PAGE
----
Friday, 24 June 2016 12:33

How our grandparents did it: farm ponds in 1950's America

Growing up, I spent a lot of time on my grandparents' 20-acre farm in Ottsville, Bucks County, PA.  They purchased the raw land in the 1960's and built a house on it.  The property has a pond, maybe 100 feet in diameter, and it always stays full because it is fed by an active stream.  I went ice skating on it during the winters.  They raised beef in the lower fields and watered the animals using the water from the stream that runs through the property.  It was only a sunny, but I caught my first fish out of that pond. 

My grandparents were born a few years before the Great Depression and I frequently to ask them questions about their perspective on modern society.  They lived through World War 2, Vietnam, 9/11, and Barrack Obama.   Recently, the conversation turned to water management and I brought up their pond.  It turns out that building small ponds was a popular thing to do after World War 2.  Today, who knows how many permits and inspections you need, and from which bureaucratic agency.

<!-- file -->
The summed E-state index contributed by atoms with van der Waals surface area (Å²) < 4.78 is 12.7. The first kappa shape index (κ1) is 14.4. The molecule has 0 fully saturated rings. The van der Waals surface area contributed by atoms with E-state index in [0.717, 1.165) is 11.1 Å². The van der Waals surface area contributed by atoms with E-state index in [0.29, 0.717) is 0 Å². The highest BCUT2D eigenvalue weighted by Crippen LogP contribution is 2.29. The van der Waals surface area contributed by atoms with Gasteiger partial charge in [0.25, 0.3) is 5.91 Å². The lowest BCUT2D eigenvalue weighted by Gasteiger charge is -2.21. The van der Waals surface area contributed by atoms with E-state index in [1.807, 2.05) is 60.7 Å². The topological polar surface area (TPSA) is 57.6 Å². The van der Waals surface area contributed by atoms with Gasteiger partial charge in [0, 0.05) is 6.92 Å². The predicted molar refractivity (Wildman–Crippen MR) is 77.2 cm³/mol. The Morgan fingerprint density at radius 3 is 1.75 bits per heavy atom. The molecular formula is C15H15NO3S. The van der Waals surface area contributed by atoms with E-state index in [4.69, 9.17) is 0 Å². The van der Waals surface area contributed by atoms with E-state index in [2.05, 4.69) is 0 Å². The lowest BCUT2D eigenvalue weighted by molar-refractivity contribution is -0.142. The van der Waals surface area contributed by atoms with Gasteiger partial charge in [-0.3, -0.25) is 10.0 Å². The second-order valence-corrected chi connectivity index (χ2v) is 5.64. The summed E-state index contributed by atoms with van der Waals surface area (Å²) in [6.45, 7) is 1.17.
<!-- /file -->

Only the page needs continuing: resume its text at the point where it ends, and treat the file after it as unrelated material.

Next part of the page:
My grandfather indicated that their pond was featured in LIFE Magazine in 1952.  I did some digging, and found the article itself to be very surprising.  It went into great detail the importance of building ponds, how to build them so that they properly protect the environment, and how to provide water for your livestock without contaminating the pond. 

The government even helped farmers pay for the pond's installation costs. 

The article also discusses how stocking the pond with fish will return a small cash investment many times over in the form of food for the table.  (Imagine that!  Today, everyone knows that fish comes from the grocery store, right?)

You can download a pdfPDF of the LIFE Magazine article (fair use), or use this link to see the article using Google Books.

Last modified on Friday, 24 June 2016 13:00
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    - Mark 3:25

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